North Sea Oil Sector faces perfect Storm, predicts 10,000 job loses, Experts advocate Tax Cuts

North Sea Oil Sector faces perfect Storm, predicts 10,000 job loses, Experts advocate Tax Cuts

Evidently as  lower crude prices persists, banks may no longer provide credit.

Producers in the North Sea, ranging from giants such as Royal Dutch Shell and Total to smaller players such as EnQuest and Ithaca Energy are contending with the most difficult conditions in living memory, this is primarily because the North Sea which is currently Western Europes most prolific oil and gas basin is one of the most expensive place to produce crude oil in the world, and the slump in crude oil price have consequently resulted in many fields becoming unproductive financially as operators may not be able to make profit from them.
Operators wants to reduce costs but the risk remains that some producers with large loads of debts could collapse, the slump in Brent crude from $115 in June last year to $ ranges between $45-50 this year resulted in banks not will to provide operators with credits that they need to traverse the current downturn.
The effects on countries is notably high, UK and Norway relied on the North Sea for large amounts of tax revenue, production for crude was high in the UK section of the North sea in year 2000 but has dramatically fallen and exploration for new finds is rare.
The slowed growth and low price rout may also encourage decommissioning of fields that should have continued to pump crude oil, A consultancy Wood Mackenzie from their publication last month predicted that 140 of the 330 fields in the UK North sea may close in the next five years, surprisingly if the price returns to $85 per barrel.
Consequently operators predicts a 10,000 job loss in the North sea sector, two of the biggest independent oil explorers in the North Sea thinks so, this have aggravated the hopelessness of any gains in the recent slump in oil price.
So far 5,500 people directly employed in the industry have lost their jobs, this is 15% of the total workforce, this is due to the fall in oil price according to the Oila nd gas UK, a trade body for the offshore sector.
Experts are advocating a further reduction in tax bill if the price of crude oil remains low,Deirdre Michie, the chief executive of Oil and Gas UK, said more action could be required if prices fail to rise.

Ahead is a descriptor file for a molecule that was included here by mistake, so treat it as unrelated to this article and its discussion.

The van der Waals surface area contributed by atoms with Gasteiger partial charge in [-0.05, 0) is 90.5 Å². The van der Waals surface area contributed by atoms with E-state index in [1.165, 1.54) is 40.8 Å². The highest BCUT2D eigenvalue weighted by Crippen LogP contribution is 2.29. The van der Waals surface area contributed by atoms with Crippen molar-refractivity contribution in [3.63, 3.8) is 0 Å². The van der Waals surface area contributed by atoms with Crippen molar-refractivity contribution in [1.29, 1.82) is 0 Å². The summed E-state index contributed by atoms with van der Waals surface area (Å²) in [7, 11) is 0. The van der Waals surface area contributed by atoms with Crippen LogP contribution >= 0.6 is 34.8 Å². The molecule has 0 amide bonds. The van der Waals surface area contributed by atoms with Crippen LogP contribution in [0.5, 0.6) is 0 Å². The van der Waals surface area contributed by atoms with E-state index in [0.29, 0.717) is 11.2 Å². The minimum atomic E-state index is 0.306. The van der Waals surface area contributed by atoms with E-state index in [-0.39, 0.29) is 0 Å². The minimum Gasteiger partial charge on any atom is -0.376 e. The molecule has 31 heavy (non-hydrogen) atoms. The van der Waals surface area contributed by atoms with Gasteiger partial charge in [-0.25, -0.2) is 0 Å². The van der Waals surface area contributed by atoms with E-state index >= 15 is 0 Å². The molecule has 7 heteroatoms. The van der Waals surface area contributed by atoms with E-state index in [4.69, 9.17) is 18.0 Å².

She insisted the sector had “turned a corner”, despite cautioning that the “challenging times we face are set to continue for a while”.

But she stressed: “If the oil price continues to be lower for longer we will need to work with the Treasury to see what other measures may be required, including revising the headline tax rate, which would be consistent with the Government’s fiscal strategy of tax rates falling over time.”

Some 45 billion barrels of oil and gas have been extracted from the North Sea in the last 50 years – enough to fill almost three million Olympic-sized swimming pools, Ms Michie said.

Addressing a fringe event at the SNP conference in Aberdeen, she said extracting “our indigenous oil and gas reaps huge economic and lifestyle benefits for the country and avoids, if you think about it, expensive and less environmentally friendly imports”.

She also said the sector could be “confident the demand for our product and services will continue”, saying oil and gas makes up 70% of the UK’s primary energy need.

Ms Michie accepted the North Sea is facing “difficult times” with operators in the UK continental shelf spending more on operations last year than they earned from production, with this “exacerbated by the sharp and ongoing fall in the oil price”.

She added: “We expect capital expenditure to fall from a record high of £14.7 billion, to fall by about £2 to £3 billion over the next two to three years.

“So there’s therefore real concern about the gap in terms of projects in the pipeline as well as the current lack of exploration.”

She spoke about the “need to overcome the current challenging operating environment”, and added: “We do consider a corner is being turned, the concerted action of companies is beginning to yield results that will help to restore the attractiveness of the basin.

“We completely understand these challenging times we face are set to continue for a while, but the direction of travel we’re on is the right one and we need to stay focused.”

The UK Government acted earlier this year to cut the supplementary charge paid by the industry, which has come under pressure as a result of the decline in oil prices reports The herald Scotland.

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